The Knowledge review – Maureen Lipman steers witty cabbie comedy

The Knowledge review – Maureen Lipman steers witty cabbie comedy

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Any adaptation has to add more to its source than it subtracts. While Simon Block’s stage version of the late Jack Rosenthal’s celebrated 1979 TV film expands on the domestic lives of its main characters, it still feels, even in this loving production by his wife, Maureen Lipman, like a respectful homage to a great original that really belongs on the screen.

In the age of satnavs, I’m not sure whether London cabbies still require the encyclopaedic knowledge of the urban maze that they once did. But the play takes us back to a time when aspiring drivers had to memorise every street within a six-mile radius of Charing Cross. The main focus is on the morose, jobless Chris, driven by his ambitious girlfriend, Janet, to become a cabbie. We also follow the fortunes of the high-flying Ted, who hails from a long line of Jewish taxi drivers, and Gordon, a cowboy handyman for whom exploring the London streets is largely a chance to rat on his wife. But the story’s most magnetic character is Burgess, the God-like examiner at the Public Carriage Office who holds the applicants’ futures in his hands.

Uxorious … Ben Caplan as Ted with Jenna Augen as Val in The Knowledge.



Wit and lightness … Ben Caplan as Ted with Jenna Augen as Val in The Knowledge. Photograph: Tristram Kenton for the Guardian

Steven Pacey conveys perfectly well the quirky obsessiveness of a man who rejoices in his power and tends his moustache as lovingly as the Japanese bonsai tree on his desk. It is a carefully studied performance but it cannot banish the memory of Nigel Hawthorne in the TV film, whose habit of biting off hard consonants hinted at the secret sadism of a man in the grip of an idée fixe. Fabien Frankel and Alice Felgate are good as the young couple, Chris and Janet, and a reminder of a time when, for those without a pad of their own, sex could be a hazardously furtive affair. Ben Caplan as the uxorious Ted and James Alexandrou as the errant Gordon are also inherently plausible.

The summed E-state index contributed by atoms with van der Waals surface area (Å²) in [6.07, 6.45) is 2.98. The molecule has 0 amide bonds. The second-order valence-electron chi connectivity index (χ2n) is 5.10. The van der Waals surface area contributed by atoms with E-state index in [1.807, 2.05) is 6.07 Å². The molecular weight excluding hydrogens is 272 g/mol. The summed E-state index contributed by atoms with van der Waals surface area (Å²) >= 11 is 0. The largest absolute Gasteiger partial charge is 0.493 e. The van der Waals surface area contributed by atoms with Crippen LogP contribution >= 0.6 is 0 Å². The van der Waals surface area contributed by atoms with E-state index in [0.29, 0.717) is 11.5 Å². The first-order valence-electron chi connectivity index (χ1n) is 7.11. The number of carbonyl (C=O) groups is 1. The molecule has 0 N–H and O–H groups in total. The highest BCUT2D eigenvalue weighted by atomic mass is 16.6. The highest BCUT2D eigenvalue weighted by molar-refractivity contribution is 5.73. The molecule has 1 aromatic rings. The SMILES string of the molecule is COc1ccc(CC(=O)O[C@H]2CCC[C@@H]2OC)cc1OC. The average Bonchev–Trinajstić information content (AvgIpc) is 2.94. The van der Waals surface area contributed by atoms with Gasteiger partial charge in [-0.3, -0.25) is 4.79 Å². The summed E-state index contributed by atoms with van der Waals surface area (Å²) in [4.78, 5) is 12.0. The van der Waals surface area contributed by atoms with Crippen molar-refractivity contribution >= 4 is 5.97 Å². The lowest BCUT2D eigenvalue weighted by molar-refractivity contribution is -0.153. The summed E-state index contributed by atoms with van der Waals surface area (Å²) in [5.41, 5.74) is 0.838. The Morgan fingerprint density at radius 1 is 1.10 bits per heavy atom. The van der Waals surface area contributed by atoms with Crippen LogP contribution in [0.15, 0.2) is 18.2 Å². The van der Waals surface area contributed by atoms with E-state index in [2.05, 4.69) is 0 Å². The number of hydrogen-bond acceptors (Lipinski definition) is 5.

The play retains the wit and lightness of Rosenthal’s writing. He has created, in Burgess, a character whom Ben Jonson would have recognised and we see how the dogged application process required of would-be cabbies damages home lives. Yet it feels perverse to adapt to the stage a work that depends on the visible presence of London’s labyrinthine streets and, in an age when the black-cab driver is no longer king, it has the aroma of a period piece.

  • At Charing Cross theatre, London, until 11 November. Box office: 0844-930 650.



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